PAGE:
Sentinel staff report–
The Sacramento County District Attorney’s Office announced on Tuesday the conviction of Mario Andreas Contreras in the killing of a Citrus Heights teen, who prosecutors said was shot in the head.
A news release from the DA’s office said Contreras, then 18, approached a group of young people on May 31, 2015, seeking Erik Ozee, who he thought may have robbed him. Ozee, 16, ran from the group after Contreras asked for him, and was subsequently chased down and shot in the head by Contreras.
According to news reports at the time, a neighbor recalled hearing six shots fired during the incident, which occurred on the 5600 block of Skyridge Drive in Orangevale. Ozee was pronounced dead at the scene and Contreras was arrested the following day.
Nearly three years later, a jury convicted Contreras of first-degree murder with the use of a gun in the killing.
A public Facebook group called “Remembering Erik Ozee” was set up shortly after Ozee’s death and still features regular posts from family and friends in memory of the teen.
“I never even considered you not being here; not once did the thought enter my mind,” wrote his father, Scott Ozee, in the group last year. “Now I no longer have the privilege of being a part of your life, I realize what a gift I was given to have you call me your dad; you loved me more than anyone ever has and I had no idea what the value of that love was… Rest easy Erik Ozee, know you are the greatest son a dad could ever have I miss you every day.”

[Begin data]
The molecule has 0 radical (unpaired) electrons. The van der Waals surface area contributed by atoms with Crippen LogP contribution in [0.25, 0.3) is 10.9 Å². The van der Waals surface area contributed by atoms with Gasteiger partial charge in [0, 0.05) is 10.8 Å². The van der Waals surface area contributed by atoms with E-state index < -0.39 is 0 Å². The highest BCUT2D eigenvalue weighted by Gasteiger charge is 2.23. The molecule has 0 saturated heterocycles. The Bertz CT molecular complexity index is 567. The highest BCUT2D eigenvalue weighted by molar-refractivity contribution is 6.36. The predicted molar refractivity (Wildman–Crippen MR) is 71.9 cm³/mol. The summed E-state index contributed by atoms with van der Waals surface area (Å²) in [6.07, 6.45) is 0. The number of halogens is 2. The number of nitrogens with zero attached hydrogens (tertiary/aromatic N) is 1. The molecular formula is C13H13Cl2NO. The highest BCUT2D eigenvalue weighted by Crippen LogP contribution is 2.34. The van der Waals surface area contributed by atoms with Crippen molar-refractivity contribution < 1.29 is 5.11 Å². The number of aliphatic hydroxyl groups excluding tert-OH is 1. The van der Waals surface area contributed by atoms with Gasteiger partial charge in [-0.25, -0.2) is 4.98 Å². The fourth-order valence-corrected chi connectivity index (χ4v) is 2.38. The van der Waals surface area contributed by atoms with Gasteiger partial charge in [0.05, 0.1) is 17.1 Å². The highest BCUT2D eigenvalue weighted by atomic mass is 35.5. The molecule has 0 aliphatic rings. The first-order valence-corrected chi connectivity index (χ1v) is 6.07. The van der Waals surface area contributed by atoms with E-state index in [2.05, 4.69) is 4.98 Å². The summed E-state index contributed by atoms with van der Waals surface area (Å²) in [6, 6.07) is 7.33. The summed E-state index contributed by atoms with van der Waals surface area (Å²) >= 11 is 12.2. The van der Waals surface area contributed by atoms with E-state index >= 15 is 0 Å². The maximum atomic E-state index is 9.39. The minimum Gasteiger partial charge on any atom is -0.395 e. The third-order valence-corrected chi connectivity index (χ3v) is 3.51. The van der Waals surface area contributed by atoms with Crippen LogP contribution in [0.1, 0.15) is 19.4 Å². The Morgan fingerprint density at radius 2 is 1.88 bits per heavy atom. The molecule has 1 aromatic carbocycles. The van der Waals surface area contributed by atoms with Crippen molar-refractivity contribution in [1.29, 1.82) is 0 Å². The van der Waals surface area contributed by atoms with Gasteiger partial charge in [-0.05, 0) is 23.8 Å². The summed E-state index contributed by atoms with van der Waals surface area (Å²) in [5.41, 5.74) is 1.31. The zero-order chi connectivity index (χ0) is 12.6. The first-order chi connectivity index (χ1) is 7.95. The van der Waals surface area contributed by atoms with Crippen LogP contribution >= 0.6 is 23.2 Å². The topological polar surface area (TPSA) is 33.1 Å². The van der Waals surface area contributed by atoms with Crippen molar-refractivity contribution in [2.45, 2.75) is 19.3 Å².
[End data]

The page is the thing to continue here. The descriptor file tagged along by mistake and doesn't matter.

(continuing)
Contreras faces a maximum sentence of 50 years to life in prison, according to the District Attorney’s Office. He is scheduled for a June 15 sentencing hearing before Sacramento Superior Court Judge Michael Savage.
Why do some convictions take so long?
Rob Gold, assistant chief deputy district attorney for Sacramento County, told The Sentinel in an email that “the pace of a criminal court case is generally dependent on a defendant’s exercise of his speedy trial rights and the availability of his lawyer.”
“While the People also have a constitutional right to a speedy trial, it is the defendant that usually controls how rapid a case proceeds,” said Gold. “In a felony case, a defendant has a right to a preliminary hearing in 10 days and a jury trial in 60 days. Thus, a defendant who is arrested for a felony could insist on their time rights and conceivably have a jury trial in less than two-and-a-half months. More often however, particularly when charges are serious, a defendant will waive their speedy trial rights to allow their attorney to prepare their defense and also fit their case into the attorney’s existing caseload. Serious cases commonly take a year or more from arrest to trial. A person charged with a misdemeanor is entitled after their arraignment to a trial within 30 days if they are in custody and 45 days if they are out of custody.”
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